Guatemalan envoy praises Taipei’s bicycle program

TWIN BENEFITS::Mildred Espinoza said the city’s bicycle rental program was a good way to explore the city and to promote public health

Staff writer, with CNA

Wed, Feb 06, 2013 - Page 3

Guatemalan “ambassador of tourism” Mildred Espinoza said that one of the things that impressed her on a recent visit to Taipei was the number of people riding bicycles in the capital.

The “bicycles that I see around” give people an opportunity to explore Taiwan in a different way and is also a way to promote health, Espinoza told the Central News Agency in an interview in Taipei last week.

When a country promotes health, “you see that it’s a country that cares about its people,” Espinoza said.

Many people in Taipei own bicycles, while rentals are also available at private shops and under a program launched by the Taipei City Government in 2009 to make bicycles more easily accessible for exercise, recreation or to commute to work.

Taipei did not have a public bicycle rental system until the city government collaborated with Taiwanese manufacturer Giant to launch YouBike, as the city’s program is called.

It rents more than 10,000 bikes each day, with the turnover rate as high as eight to nine times per day for each of the easily identifiable orange bikes, the city government said.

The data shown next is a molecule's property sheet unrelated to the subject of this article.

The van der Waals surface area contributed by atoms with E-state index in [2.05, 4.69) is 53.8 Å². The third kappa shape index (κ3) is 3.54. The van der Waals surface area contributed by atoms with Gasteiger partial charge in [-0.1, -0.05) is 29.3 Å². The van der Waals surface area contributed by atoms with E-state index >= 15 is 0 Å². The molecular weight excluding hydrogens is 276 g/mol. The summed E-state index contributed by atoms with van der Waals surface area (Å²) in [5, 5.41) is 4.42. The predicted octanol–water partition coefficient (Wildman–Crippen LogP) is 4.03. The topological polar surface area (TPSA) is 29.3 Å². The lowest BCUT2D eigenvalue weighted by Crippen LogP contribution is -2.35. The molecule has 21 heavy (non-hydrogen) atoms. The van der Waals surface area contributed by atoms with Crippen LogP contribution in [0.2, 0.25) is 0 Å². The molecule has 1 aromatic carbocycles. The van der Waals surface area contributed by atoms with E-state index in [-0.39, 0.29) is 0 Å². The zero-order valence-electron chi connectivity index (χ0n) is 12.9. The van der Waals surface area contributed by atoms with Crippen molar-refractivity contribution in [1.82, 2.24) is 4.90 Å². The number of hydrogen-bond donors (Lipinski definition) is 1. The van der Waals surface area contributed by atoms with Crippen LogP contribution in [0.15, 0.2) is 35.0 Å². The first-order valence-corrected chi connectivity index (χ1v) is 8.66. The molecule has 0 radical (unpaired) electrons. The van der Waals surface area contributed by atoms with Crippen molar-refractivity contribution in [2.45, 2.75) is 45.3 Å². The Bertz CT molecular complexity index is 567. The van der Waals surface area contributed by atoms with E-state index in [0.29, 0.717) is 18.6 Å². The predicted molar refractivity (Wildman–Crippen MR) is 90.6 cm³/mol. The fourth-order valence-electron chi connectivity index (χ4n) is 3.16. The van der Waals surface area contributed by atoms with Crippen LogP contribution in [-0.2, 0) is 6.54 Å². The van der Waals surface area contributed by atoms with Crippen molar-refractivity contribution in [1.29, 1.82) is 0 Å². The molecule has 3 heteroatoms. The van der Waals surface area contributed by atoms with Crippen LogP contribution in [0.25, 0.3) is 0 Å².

The rental system is part of the city’s efforts to promote green transportation and establish a bike-friendly environment.

There are 53 YouBike rental stations with a total of 1,844 bikes in six of the city’s 12 districts, according to Taipei’s Department of Transportation. The department said it aims to expand the program to all districts in the city.

To encourage greater use of the bicycles, the city government in August last year introduced an incentive rental rate of NT$10 for 30 minutes, with the first half-hour free.

Espinoza, who visited Taiwan from Monday to Saturday last week, said she was impressed by Taiwan’s tourism promotion strategies.

During a visit to the Tourism Bureau, she was shown a promotional video for travel in Taiwan, which she rated highly.

“It really touches you. It connects with the people,” she said. “It allows you to see what different people are here to experience.”

She said other countries can learn from Taiwan’s experience in promoting tourism.

Espinoza was among a group of experts on UN affairs invited to learn more about Taiwan’s efforts to expand its international space.